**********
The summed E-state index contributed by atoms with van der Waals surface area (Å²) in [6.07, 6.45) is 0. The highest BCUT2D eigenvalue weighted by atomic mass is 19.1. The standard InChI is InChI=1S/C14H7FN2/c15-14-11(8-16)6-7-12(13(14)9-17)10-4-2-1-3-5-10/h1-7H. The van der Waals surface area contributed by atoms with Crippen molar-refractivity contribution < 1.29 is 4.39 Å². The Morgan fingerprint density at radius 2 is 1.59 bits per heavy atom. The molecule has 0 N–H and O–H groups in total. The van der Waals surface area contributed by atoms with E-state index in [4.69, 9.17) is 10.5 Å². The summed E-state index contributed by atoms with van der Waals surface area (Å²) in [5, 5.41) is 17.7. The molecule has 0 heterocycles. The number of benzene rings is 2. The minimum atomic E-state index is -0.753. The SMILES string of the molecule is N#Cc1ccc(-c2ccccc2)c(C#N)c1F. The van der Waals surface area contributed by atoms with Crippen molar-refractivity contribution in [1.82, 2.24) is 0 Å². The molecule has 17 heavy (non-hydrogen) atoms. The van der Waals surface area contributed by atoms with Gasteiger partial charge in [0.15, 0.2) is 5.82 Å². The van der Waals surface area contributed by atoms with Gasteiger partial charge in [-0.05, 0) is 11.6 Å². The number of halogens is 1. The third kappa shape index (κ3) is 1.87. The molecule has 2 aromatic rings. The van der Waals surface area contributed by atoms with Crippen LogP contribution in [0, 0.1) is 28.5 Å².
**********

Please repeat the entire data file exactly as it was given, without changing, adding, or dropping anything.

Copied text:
The summed E-state index contributed by atoms with van der Waals surface area (Å²) in [6.07, 6.45) is 0. The highest BCUT2D eigenvalue weighted by atomic mass is 19.1. The standard InChI is InChI=1S/C14H7FN2/c15-14-11(8-16)6-7-12(13(14)9-17)10-4-2-1-3-5-10/h1-7H. The van der Waals surface area contributed by atoms with Crippen molar-refractivity contribution < 1.29 is 4.39 Å². The Morgan fingerprint density at radius 2 is 1.59 bits per heavy atom. The molecule has 0 N–H and O–H groups in total. The van der Waals surface area contributed by atoms with E-state index in [4.69, 9.17) is 10.5 Å². The summed E-state index contributed by atoms with van der Waals surface area (Å²) in [5, 5.41) is 17.7. The molecule has 0 heterocycles. The number of benzene rings is 2. The minimum atomic E-state index is -0.753. The SMILES string of the molecule is N#Cc1ccc(-c2ccccc2)c(C#N)c1F. The van der Waals surface area contributed by atoms with Crippen molar-refractivity contribution in [1.82, 2.24) is 0 Å². The molecule has 17 heavy (non-hydrogen) atoms. The van der Waals surface area contributed by atoms with Gasteiger partial charge in [0.15, 0.2) is 5.82 Å². The van der Waals surface area contributed by atoms with Gasteiger partial charge in [-0.05, 0) is 11.6 Å². The number of halogens is 1. The third kappa shape index (κ3) is 1.87. The molecule has 2 aromatic rings. The van der Waals surface area contributed by atoms with Crippen LogP contribution in [0, 0.1) is 28.5 Å².